Uncle Dave was visiting town, and his teenage nephews were enjoying him regaling them with stories of his local exploits when he was a teen in Santa Barbara and Goleta. He surfed from Jalama Beach to Surfer’s Point in Ventura and loved every second of it.
He grew up and went on to be a pilot in Arizona with the coolest job in the world. He flies Lear jets at just under mach speed and saves lives while he does his work because it is an air ambulance company.
He is around 40, and has so many adventure yarns to share that it seems like he could have lived 80 years.
One of the highlights was when he went poking through the rafters in the garage and found his old surfboard. He was advanced, so it is a lightweight short board for carving with alacrity the faces of waves… the larger the better.
He pulled it out of its bag and gave his nephews the full course talk about the details of a surfboard.
The boys were fascinated and soon they were all down at Campus Point, where he was talking about the waves and how they were affected by swell size and speed, wind and tides. He showed them where the waves had their greatest power and potential for good rides.
Before long, they were all at a couple of our local surf shops, one off of Fairview in Goleta and one in the Funk Zone in Santa Barbara. The lessons continued and interest continued to build.
Duty called, there were lives to save and Uncle Dave had to jet back home. But he left behind a burning desire to learn to surf, and the two teens quickly worked and saved enough for a second surfboard, fins and a bunch of wax for traction.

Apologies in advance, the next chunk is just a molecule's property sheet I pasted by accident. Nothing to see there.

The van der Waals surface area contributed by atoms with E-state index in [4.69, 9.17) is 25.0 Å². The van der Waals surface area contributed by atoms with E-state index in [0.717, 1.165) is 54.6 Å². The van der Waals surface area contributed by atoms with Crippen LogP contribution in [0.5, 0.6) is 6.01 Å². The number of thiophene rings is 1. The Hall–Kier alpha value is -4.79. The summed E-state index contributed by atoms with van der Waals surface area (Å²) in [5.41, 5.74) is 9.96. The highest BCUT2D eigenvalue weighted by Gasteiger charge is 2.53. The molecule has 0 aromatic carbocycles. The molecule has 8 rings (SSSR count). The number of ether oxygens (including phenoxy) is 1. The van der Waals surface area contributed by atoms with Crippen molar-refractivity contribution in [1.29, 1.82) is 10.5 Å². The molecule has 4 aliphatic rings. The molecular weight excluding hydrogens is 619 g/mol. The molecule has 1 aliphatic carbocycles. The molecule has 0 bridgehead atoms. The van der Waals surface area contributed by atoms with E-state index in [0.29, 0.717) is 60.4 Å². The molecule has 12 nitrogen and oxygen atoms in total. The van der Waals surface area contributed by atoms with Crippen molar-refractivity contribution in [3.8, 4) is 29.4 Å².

So began a new reason for hauling them to spots for sports. Surfing is a fantastic coastal sport, and we have some good surfers here on our coast.
Now the teens are building their deltoids and lats from paddling, leg strength and agility, and enjoying the interaction with nature. I grew up surfing myself.
One of the teens asked me, “Grandad, did you ever eat it really bad out there?”
I laughed and told them I ate it probably more times than I didn’t, but the rush of the good rides made it all worthwhile.
I couldn’t help but smile at the memories of what I did with my old 9’ 6” long board. That board and I both got dinged up some, but I wouldn’t trade those memories for anything.
— Capt. David Bacon operates WaveWalker Charters and is president of SOFTIN Inc., a nonprofit organization providing seafaring opportunities for those in need. Visit softininc.blogspot.com to learn more about the organization and how you can help. Click here to read previous columns. The opinions expressed are his own.